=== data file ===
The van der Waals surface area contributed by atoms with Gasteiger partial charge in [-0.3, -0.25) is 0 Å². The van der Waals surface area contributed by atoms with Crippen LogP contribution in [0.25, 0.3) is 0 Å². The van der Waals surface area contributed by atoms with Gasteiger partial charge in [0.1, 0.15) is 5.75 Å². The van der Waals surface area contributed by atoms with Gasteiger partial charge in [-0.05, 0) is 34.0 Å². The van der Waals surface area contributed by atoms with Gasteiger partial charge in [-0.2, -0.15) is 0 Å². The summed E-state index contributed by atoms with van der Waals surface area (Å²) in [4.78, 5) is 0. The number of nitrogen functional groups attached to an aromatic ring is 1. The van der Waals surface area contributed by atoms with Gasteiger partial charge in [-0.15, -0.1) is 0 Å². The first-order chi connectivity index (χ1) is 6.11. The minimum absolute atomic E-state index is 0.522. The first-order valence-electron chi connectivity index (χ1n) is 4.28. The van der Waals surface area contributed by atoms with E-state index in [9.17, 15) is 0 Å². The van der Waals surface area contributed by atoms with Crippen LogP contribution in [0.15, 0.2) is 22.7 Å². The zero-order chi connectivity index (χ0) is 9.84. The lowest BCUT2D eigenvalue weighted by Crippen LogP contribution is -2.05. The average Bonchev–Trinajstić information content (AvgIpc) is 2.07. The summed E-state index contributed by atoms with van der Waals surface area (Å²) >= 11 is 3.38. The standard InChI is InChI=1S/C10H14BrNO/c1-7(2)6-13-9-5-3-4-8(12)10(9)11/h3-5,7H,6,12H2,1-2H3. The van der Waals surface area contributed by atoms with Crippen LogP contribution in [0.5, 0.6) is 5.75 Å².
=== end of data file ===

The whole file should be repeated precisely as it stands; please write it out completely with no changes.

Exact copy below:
The van der Waals surface area contributed by atoms with Gasteiger partial charge in [-0.3, -0.25) is 0 Å². The van der Waals surface area contributed by atoms with Crippen LogP contribution in [0.25, 0.3) is 0 Å². The van der Waals surface area contributed by atoms with Gasteiger partial charge in [0.1, 0.15) is 5.75 Å². The van der Waals surface area contributed by atoms with Gasteiger partial charge in [-0.05, 0) is 34.0 Å². The van der Waals surface area contributed by atoms with Gasteiger partial charge in [-0.2, -0.15) is 0 Å². The summed E-state index contributed by atoms with van der Waals surface area (Å²) in [4.78, 5) is 0. The number of nitrogen functional groups attached to an aromatic ring is 1. The van der Waals surface area contributed by atoms with Gasteiger partial charge in [-0.15, -0.1) is 0 Å². The first-order chi connectivity index (χ1) is 6.11. The minimum absolute atomic E-state index is 0.522. The first-order valence-electron chi connectivity index (χ1n) is 4.28. The van der Waals surface area contributed by atoms with E-state index in [9.17, 15) is 0 Å². The van der Waals surface area contributed by atoms with Crippen LogP contribution in [0.15, 0.2) is 22.7 Å². The zero-order chi connectivity index (χ0) is 9.84. The lowest BCUT2D eigenvalue weighted by Crippen LogP contribution is -2.05. The average Bonchev–Trinajstić information content (AvgIpc) is 2.07. The summed E-state index contributed by atoms with van der Waals surface area (Å²) >= 11 is 3.38. The standard InChI is InChI=1S/C10H14BrNO/c1-7(2)6-13-9-5-3-4-8(12)10(9)11/h3-5,7H,6,12H2,1-2H3. The van der Waals surface area contributed by atoms with Crippen LogP contribution in [0.5, 0.6) is 5.75 Å².